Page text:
Held every second year, the Paris Motor Show is perhaps second or third in importance to European carmakers, behind only the Frankfurt Motor Show (with which it shares this biennial schedule) and, possibly, the Geneva Motor Show. It’s also the one chance for the French manufacturers to really cut loose in an attempt to outshine their continental competitors.
Here are some of the more interesting vehicles we saw during media day for the Mondial de l’Automobile; half are set for production in the immediate future, the other half are more forward-looking in nature.
The production vehicles
Although the Mercedes-AMG GT R debuted at the Goodwood Festival of Speed earlier this year, it still managed to draw a huge crowd in Paris. The base GT S is a fantastically mean car with some serious credentials; this racier version looks downright blood-curdling by comparison. (The German manufacturer also took the opportunity to introduce the Mercedes-AMG GT Roadster, a convertible version of the base supercar.)
While some manufacturers are veering away from leaning on the international auto show circuit for big splashy introductions, the Audi concern continues to go “porc entier.” On the stand, they pulled the wraps off the Audi RS3 racecar, which looked absolutely fierce, and two important road cars: the new-generation Audi Q5 and the brand new Audi A5/S5 Sportback.
The Paris Motor Show is perhaps second or third in importance to European carmakers.
In Paris, the tremendous momentum built up over the past two years continued as Jaguar Land Rover unleashed what looks like another winner—the Land Rover Discovery. The replacement for the aging LR4, the new Discovery looks far sleeker and more modern; under the skin, it’s intended to be just as capable in all possible driving conditions and far more efficient.
Compared to the Discovery, the Microcar M.Go Highland X is on the decidedly compact side. But this super-subcompact converted to pick-up truck duty qualified as perhaps the cutest and most unabashedly French thing on display in Paris—next to all the multicoloured macarons.
At the opposite end of the automotive spectrum was the LaFerrari Aperta, a drop-top version of the Italian icon’s resident hybrid hypercar. Clad in black with subtle red pinstriping and yellow Prancing Horse badges, the Ferrari resembled a sleeker and more stylish Batmobile. The fastest convertible ever produced by these automotive maestros is set for a limited production run of just 209 examples—and every one is already spoken for.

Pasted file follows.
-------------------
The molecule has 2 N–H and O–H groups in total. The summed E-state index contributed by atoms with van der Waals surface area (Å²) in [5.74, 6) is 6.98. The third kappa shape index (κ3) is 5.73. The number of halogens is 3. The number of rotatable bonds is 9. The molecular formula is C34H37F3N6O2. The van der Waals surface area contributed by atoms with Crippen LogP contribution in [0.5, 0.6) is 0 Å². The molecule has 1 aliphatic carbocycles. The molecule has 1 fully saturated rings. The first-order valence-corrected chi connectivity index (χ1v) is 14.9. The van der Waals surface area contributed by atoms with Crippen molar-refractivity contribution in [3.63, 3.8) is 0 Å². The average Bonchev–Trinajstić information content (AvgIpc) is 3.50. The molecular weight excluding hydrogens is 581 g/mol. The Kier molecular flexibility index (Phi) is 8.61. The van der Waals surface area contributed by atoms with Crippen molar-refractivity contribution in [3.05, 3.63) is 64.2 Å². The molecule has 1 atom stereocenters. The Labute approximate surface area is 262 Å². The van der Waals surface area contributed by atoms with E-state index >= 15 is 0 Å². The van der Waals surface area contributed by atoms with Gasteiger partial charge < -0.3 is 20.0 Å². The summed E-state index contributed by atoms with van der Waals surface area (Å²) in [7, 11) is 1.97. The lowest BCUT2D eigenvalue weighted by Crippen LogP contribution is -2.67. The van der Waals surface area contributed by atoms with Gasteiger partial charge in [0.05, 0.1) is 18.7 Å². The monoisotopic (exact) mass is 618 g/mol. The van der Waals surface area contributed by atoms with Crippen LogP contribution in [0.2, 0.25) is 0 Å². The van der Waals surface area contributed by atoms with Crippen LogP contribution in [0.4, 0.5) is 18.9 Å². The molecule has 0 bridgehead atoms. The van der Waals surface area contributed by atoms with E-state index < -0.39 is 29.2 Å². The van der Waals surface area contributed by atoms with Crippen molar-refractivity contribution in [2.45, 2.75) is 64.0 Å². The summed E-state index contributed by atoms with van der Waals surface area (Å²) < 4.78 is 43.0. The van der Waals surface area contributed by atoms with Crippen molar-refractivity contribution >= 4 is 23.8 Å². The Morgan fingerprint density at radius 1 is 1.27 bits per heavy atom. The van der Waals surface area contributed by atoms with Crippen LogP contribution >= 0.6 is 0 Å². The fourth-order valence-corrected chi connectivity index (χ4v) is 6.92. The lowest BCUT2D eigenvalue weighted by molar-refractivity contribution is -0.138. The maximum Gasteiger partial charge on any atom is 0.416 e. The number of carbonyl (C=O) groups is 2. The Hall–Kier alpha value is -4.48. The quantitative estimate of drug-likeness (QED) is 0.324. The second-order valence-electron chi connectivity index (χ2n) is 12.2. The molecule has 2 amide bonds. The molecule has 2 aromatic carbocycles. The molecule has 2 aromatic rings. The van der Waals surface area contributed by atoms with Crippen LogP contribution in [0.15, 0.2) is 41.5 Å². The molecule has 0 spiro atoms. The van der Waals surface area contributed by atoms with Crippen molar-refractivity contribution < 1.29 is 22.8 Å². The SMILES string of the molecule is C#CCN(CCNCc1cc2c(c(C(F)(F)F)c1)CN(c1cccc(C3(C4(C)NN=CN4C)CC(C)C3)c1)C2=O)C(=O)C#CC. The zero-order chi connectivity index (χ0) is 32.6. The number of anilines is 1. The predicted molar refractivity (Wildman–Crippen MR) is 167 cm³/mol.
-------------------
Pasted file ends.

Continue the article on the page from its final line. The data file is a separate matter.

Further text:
While other manufacturers focused on bringing the wildest things on wheels to Paris, BMW forged its own path with the X2 Concept, a compact crossover that will surely see the light of day at some point. The design team, including ex-Montrealer Karim Habib, has given the brand’s design rules a twist and emerged with a real winner.
No one understands the hot hatch segment quite like Europeans. Sure, the manufacturers from further afield made their presence felt in Paris. But in terms of sheer bang for the buck, it’s tough to outgun something like the Citroen C3 rally car. The French are incredibly passionate about motorsport and this hot hatch, which will contest the FIA World Rally Championship next season, provides ample reason for national pride.
Not to be outdone by their crosstown rivals, the adrenaline-fuelled sorts at Renault brought their own high-performance hatchback to Paris in the form of the RenaultSport Clio RS 16. Armed with a turbocharged 4-cylinder engine that cranks out 275 horsepower, this F1-inspired compact car makes us yearn for the open road.
Elsewhere in the Renault booth, there was mayhem as photographers and videographers attempted to capture the Renault Trezor in all its futuristic glory. The interest centred around the supercar’s muscular styling and its bizarre mode of ingress and egress: the roof splits and flips to allow passengers to enter, looking like something right out of a Hot Wheels action pack.
While images of the Vision Mercedes-Maybach 6 have been out there since it debuted at this year’s Pebble Beach Concours d’Elegance, this concept needs to be seen from all angles to be believed. The “6” part of the name derives from the fact that the car is almost six metres long—most large vehicles top out at five metres—making it seem truly larger than life. This all-electric fastback is unlikely to make it to mass production untouched, but expect a few of Earth’s wealthiest individuals to place custom orders before too long.